Friday, January 03, 2014

Divvy Or Not, Here I Come!

Yesterday, the fine people at Divvy bikes temporarily closed up shop.  This was due to the weather, as a move to protect the safety of riders and the Divvy staff.

I, myself, wanted to use the Divvy bikes this week, but I was hesitant to even try while it was snowing.   Oh, before the snow came, I did take Divvy out for the first time.

I spent an entire day going on errands, hoping from one Divvy bike to another.  It kinda felt like the game Grand Theft Auto.  I would just grab a new bike when I needed it, and then get rid of it when I was done.  Except, this was all legal, and very few individuals got punched by me.

I like Divvy.  Even though they do not have a station close to my home, nor are there any plans to add one...I still decided to join the club.  I bought a yearly membership.  I got a good deal by going through Groupon. For just $65, I got a one-year "Gear" membership ($125 value).  The "Gear" membership includes:
One year of unlimited 30-minute bike trips
Five 24-hour passes to share with family and friends
Divvy beanie (winter hat, not a stuffed animal, as I thought)
Discounts at bike shops and other local businesses

A regular yearly memberships costs $75, but does not include the extra passes or the hat.  I am pretty sure that it is also not worth an additional $50 value to normally get just that stuff.  Just saying.

I can ride my bike throughout the winter as long as I have my "snow tires"
As an avid and law-abiding biker, the winter slows me down, but it doesn't stop me.  So, when it first started to snow, I wanted to take out a Divvy under my new membership.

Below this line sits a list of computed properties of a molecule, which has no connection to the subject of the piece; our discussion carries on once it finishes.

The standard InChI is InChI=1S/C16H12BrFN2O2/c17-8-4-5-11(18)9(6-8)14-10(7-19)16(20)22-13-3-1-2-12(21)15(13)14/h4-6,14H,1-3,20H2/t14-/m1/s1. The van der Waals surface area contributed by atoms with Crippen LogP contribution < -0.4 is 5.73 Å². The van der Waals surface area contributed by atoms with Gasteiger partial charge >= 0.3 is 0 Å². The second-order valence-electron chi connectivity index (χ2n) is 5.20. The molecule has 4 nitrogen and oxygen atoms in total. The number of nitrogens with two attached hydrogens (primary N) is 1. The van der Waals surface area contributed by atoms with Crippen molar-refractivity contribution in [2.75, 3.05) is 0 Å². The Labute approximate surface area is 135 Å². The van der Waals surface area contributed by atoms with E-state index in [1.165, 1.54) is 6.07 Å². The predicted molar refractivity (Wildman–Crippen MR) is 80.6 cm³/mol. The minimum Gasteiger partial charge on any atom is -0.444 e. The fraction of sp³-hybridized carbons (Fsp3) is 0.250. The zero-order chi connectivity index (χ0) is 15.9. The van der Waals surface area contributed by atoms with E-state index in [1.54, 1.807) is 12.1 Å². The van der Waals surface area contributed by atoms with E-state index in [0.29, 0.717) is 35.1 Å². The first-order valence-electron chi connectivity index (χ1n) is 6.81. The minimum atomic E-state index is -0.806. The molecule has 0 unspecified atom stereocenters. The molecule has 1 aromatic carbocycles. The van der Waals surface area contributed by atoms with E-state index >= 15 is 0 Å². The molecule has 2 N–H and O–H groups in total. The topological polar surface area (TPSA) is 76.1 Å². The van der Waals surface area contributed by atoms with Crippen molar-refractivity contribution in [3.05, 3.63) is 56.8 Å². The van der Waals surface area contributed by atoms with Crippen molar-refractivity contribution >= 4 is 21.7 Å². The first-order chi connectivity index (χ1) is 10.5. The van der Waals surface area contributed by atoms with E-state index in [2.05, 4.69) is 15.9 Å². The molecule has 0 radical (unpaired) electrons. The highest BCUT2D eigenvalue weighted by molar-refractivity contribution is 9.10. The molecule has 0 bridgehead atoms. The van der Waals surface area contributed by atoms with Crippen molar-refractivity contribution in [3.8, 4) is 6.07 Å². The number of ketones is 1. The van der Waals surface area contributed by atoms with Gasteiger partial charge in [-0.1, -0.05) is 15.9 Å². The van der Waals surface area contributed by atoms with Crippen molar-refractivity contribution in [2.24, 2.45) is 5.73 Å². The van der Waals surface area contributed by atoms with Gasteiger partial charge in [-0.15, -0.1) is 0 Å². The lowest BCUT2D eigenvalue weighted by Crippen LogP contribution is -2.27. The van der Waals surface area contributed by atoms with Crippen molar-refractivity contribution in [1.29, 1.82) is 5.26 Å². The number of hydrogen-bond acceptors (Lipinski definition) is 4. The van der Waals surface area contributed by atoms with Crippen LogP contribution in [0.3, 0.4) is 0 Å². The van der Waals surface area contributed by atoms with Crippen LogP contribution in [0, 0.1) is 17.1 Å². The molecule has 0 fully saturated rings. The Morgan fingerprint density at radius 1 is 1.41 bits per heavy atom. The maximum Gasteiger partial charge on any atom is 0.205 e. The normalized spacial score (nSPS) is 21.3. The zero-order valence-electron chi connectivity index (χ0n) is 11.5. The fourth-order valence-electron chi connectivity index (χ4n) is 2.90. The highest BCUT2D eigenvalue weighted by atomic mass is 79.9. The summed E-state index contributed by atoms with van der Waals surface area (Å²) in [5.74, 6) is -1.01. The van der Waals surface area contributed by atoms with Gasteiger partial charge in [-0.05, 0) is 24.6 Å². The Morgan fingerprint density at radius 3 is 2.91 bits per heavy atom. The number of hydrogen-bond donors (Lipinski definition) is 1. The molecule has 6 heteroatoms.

Now I consider myself a fairly smart person, with a quick wit and ability to think on my feet, but once I got to the Divvy bike station, with my brand new keychain, (which is also my yearly pass), I couldn't figure out how to use it.  I went through all of the selections on the screen at the bike station and saw nothing about members.  My keychain also said nothing.  Since I don't have a phone, I couldn't call Divvy, so I just went without a bike.

When I got home, I went through the material that Divvy sent me with my keychain.

They give grooming tips, and all sorts of other interesting tidbits, but now where in their printed guide, does it explain how to use the keychain.  I had to ask a fellow Divvy member, who explained to me that he had the same problem when he first started too.

So, allow me to explain.

Photo from Amie Bauer 
You stick the keychain into a slot next to the bike.  (Is that really so hard to include within any of the literature?)

With the increase boom of bikers, Divvy should do fine.  In fact, it would be a good thing, if more people got out on bikes and became more active.  Exercise is good, and it is also a cheap alternative for transportation.  That is partially why I am against the idea of a bike tax.

According to the Chicago Tribune;
"South Side Alderman Pat Dowell, 3rd, floated a plan to charge bike owners an annual $25 registration fee as a way to raise millions of dollars next year and provide an alternative to the mayor's proposal to hike cable television taxes."
NBC Chicago pointed out;
"opponents accused her of wanting to subsidize coach potatoes at the expense of healthy cyclists."
One opponent wrote online;
"I ride because I'm poor, I can't find a job, no income, I can't afford a car or bus, I cant afford any fees! Only way to get anywhere I need to go. Fees will prevent me from basic needs. Its hard enough to survive without any fees. Let have my freedom on my bike."
Anyway, I do not believe that fees could be enforced without an infrastructure where bikes could safely ride on the streets of Chicago.

Either way, whether it is on a Divvy or my own bike, I am going to try to get as much exercise biking, without getting hurt.

Tony Lossano, Broadcast Producer (TV & Radio, Chicago), amateur bicyclist, a fantastic dog walker, and has never been married to Alyssa Milano.

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